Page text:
Strategy pattern

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In computer programming, the strategy pattern (also known as the policy pattern) is a behavioral software design pattern that enables selecting an algorithm at runtime. Instead of implementing a single algorithm directly, code receives runtime instructions as to which in a family of algorithms to use.[1]

Strategy lets the algorithm vary independently from clients that use it.[2] Strategy is one of the patterns included in the influential book Design Patterns by Gamma et al.[3] that popularized the concept of using design patterns to describe how to design flexible and reusable object-oriented software. Deferring the decision about which algorithm to use until runtime allows the calling code to be more flexible and reusable.

For instance, a class that performs validation on incoming data may use the strategy pattern to select a validation algorithm depending on the type of data, the source of the data, user choice, or other discriminating factors. These factors are not known until runtime and may require radically different validation to be performed. The validation algorithms (strategies), encapsulated separately from the validating object, may be used by other validating objects in different areas of the system (or even different systems) without code duplication.

Typically, the strategy pattern stores a reference to code in a data structure and retrieves it. This can be achieved by mechanisms such as the native function pointer, the first-class function, classes or class instances in object-oriented programming languages, or accessing the language implementation's internal storage of code via reflection.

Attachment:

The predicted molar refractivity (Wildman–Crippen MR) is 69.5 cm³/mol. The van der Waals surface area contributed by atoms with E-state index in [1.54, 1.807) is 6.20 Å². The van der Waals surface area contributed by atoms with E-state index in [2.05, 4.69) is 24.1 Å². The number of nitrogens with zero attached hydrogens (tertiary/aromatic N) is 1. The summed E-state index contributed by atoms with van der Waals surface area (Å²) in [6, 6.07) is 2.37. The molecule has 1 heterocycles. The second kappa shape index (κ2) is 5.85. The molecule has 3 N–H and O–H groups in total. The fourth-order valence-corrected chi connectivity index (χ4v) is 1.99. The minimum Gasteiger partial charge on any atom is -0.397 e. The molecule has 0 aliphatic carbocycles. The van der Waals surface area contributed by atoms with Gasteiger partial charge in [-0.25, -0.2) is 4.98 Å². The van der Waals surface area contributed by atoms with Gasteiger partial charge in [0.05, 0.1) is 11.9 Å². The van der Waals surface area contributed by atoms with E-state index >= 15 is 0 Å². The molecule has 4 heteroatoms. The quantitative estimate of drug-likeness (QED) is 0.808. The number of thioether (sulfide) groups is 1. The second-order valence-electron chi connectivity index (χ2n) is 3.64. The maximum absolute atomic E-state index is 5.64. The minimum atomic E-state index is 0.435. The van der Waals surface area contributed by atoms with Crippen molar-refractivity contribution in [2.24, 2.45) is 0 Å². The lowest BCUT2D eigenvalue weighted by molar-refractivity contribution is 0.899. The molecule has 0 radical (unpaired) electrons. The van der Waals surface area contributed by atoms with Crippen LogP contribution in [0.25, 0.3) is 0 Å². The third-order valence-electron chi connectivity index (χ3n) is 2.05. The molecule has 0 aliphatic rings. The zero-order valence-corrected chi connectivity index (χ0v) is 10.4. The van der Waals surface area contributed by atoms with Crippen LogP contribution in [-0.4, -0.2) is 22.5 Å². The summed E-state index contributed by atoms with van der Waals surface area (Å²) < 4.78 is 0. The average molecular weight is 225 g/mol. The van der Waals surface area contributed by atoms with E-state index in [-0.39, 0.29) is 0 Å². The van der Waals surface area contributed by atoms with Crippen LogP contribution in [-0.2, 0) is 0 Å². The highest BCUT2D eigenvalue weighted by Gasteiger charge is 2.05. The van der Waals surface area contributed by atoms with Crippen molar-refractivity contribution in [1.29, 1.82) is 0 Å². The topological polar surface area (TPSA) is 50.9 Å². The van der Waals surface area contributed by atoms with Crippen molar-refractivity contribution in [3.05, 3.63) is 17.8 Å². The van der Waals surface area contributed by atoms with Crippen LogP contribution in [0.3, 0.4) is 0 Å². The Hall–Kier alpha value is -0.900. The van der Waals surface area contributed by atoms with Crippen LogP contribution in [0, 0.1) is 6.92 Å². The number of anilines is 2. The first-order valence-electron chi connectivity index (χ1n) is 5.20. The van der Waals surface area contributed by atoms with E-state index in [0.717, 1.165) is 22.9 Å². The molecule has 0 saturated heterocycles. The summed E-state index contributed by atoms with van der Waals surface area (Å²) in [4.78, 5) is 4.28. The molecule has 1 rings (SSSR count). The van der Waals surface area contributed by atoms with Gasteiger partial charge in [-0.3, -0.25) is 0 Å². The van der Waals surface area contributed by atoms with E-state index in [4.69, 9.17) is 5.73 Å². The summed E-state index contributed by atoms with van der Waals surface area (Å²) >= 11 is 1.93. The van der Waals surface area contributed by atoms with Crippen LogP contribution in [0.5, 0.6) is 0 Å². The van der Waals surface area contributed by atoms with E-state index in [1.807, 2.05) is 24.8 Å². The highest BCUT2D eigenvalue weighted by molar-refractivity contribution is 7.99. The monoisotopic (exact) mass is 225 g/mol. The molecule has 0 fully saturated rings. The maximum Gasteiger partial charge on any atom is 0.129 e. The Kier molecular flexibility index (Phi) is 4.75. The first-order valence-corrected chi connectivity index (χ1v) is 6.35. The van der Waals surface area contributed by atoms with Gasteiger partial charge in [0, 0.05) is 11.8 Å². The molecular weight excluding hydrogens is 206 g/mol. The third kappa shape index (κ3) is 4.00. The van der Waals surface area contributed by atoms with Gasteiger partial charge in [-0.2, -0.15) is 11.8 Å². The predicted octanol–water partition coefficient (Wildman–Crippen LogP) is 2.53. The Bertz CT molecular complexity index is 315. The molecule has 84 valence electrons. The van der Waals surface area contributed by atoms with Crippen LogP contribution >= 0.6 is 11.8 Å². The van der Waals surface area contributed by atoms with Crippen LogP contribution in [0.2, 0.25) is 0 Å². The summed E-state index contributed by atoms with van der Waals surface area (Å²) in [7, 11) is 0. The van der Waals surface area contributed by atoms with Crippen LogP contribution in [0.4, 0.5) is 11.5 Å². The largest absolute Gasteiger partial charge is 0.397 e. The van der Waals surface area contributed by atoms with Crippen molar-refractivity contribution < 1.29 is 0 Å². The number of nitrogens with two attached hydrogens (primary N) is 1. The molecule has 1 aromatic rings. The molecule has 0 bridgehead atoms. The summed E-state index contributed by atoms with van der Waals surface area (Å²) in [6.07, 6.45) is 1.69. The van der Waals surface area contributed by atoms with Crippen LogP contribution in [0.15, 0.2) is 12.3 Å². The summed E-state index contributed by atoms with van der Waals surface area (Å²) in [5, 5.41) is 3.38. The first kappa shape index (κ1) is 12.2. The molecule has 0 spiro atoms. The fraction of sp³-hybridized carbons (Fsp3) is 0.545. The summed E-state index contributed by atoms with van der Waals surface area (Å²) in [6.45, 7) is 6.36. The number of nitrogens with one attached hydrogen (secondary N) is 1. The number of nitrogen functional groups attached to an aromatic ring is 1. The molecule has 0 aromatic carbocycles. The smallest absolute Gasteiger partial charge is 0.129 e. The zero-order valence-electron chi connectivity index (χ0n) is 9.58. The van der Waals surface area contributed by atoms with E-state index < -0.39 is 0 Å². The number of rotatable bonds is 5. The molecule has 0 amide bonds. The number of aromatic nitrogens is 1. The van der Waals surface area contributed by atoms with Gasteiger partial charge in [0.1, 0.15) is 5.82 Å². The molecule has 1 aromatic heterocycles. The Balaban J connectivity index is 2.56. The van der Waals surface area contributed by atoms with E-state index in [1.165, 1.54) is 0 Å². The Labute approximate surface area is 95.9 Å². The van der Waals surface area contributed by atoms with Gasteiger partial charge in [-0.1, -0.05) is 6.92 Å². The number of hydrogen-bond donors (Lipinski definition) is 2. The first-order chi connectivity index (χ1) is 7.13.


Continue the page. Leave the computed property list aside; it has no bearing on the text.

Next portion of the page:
UML class and sequence diagram[edit]

A sample UML class and sequence diagram for the Strategy design pattern. [4]

In the above UML class diagram, the Context class does not implement an algorithm directly. Instead, Context refers to the Strategy interface for performing an algorithm (strategy.algorithm()), which makes Context independent of how an algorithm is implemented. The Strategy1 and Strategy2 classes implement the Strategy interface, that is, implement (encapsulate) an algorithm.
The UML sequence diagram shows the runtime interactions: The Context object delegates an algorithm to different Strategy objects. First, Context calls algorithm() on a Strategy1 object, which performs the algorithm and returns the result to Context. Thereafter, Context changes its strategy and calls algorithm() on a Strategy2 object, which performs the algorithm and returns the result to Context.

Class diagram[edit]

Strategy Pattern in UML


Strategy pattern in LePUS3 (legend)

Strategy and open/closed principle[edit]

Accelerate and brake behaviors must be declared in each new car model.

According to the strategy pattern, the behaviors of a class should not be inherited. Instead, they should be encapsulated using interfaces. This is compatible with the open/closed principle (OCP), which proposes that classes should be open for extension but closed for modification.